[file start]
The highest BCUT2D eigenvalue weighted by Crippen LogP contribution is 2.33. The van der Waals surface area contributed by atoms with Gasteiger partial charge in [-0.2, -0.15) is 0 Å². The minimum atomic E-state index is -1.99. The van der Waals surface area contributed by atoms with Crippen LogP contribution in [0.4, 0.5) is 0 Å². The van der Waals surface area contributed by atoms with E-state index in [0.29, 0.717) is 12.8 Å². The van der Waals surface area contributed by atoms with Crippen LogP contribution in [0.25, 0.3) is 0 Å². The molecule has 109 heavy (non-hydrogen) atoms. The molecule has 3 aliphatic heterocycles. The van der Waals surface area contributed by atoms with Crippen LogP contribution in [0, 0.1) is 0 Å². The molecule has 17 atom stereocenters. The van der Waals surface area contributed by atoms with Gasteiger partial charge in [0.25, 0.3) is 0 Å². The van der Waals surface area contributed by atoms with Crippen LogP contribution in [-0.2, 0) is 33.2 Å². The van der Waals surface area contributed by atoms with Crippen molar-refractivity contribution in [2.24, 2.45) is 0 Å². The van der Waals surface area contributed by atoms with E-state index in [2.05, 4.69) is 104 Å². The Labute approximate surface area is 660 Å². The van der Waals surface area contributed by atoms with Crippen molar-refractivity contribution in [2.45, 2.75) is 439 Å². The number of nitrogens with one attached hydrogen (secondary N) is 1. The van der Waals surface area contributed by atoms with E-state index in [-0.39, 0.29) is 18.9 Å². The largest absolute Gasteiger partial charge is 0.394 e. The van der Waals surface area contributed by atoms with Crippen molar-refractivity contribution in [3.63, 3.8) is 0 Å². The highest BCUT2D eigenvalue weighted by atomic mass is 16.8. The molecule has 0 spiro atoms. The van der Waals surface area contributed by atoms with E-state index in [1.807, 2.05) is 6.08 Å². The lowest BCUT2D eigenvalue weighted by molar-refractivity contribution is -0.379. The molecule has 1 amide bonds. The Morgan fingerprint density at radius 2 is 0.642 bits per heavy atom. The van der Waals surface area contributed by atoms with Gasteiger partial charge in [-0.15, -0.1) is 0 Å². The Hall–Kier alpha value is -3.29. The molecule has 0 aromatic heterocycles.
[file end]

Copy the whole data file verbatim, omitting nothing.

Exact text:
The highest BCUT2D eigenvalue weighted by Crippen LogP contribution is 2.33. The van der Waals surface area contributed by atoms with Gasteiger partial charge in [-0.2, -0.15) is 0 Å². The minimum atomic E-state index is -1.99. The van der Waals surface area contributed by atoms with Crippen LogP contribution in [0.4, 0.5) is 0 Å². The van der Waals surface area contributed by atoms with E-state index in [0.29, 0.717) is 12.8 Å². The van der Waals surface area contributed by atoms with Crippen LogP contribution in [0.25, 0.3) is 0 Å². The molecule has 109 heavy (non-hydrogen) atoms. The molecule has 3 aliphatic heterocycles. The van der Waals surface area contributed by atoms with Crippen LogP contribution in [0, 0.1) is 0 Å². The molecule has 17 atom stereocenters. The van der Waals surface area contributed by atoms with Gasteiger partial charge in [0.25, 0.3) is 0 Å². The van der Waals surface area contributed by atoms with Crippen LogP contribution in [-0.2, 0) is 33.2 Å². The van der Waals surface area contributed by atoms with Crippen molar-refractivity contribution in [2.24, 2.45) is 0 Å². The van der Waals surface area contributed by atoms with E-state index in [2.05, 4.69) is 104 Å². The Labute approximate surface area is 660 Å². The van der Waals surface area contributed by atoms with Crippen molar-refractivity contribution in [2.45, 2.75) is 439 Å². The number of nitrogens with one attached hydrogen (secondary N) is 1. The van der Waals surface area contributed by atoms with E-state index in [-0.39, 0.29) is 18.9 Å². The largest absolute Gasteiger partial charge is 0.394 e. The van der Waals surface area contributed by atoms with Crippen molar-refractivity contribution in [3.63, 3.8) is 0 Å². The highest BCUT2D eigenvalue weighted by atomic mass is 16.8. The molecule has 0 spiro atoms. The van der Waals surface area contributed by atoms with E-state index in [1.807, 2.05) is 6.08 Å². The lowest BCUT2D eigenvalue weighted by molar-refractivity contribution is -0.379. The molecule has 1 amide bonds. The Morgan fingerprint density at radius 2 is 0.642 bits per heavy atom. The van der Waals surface area contributed by atoms with Gasteiger partial charge in [-0.15, -0.1) is 0 Å². The Hall–Kier alpha value is -3.29. The molecule has 0 aromatic heterocycles.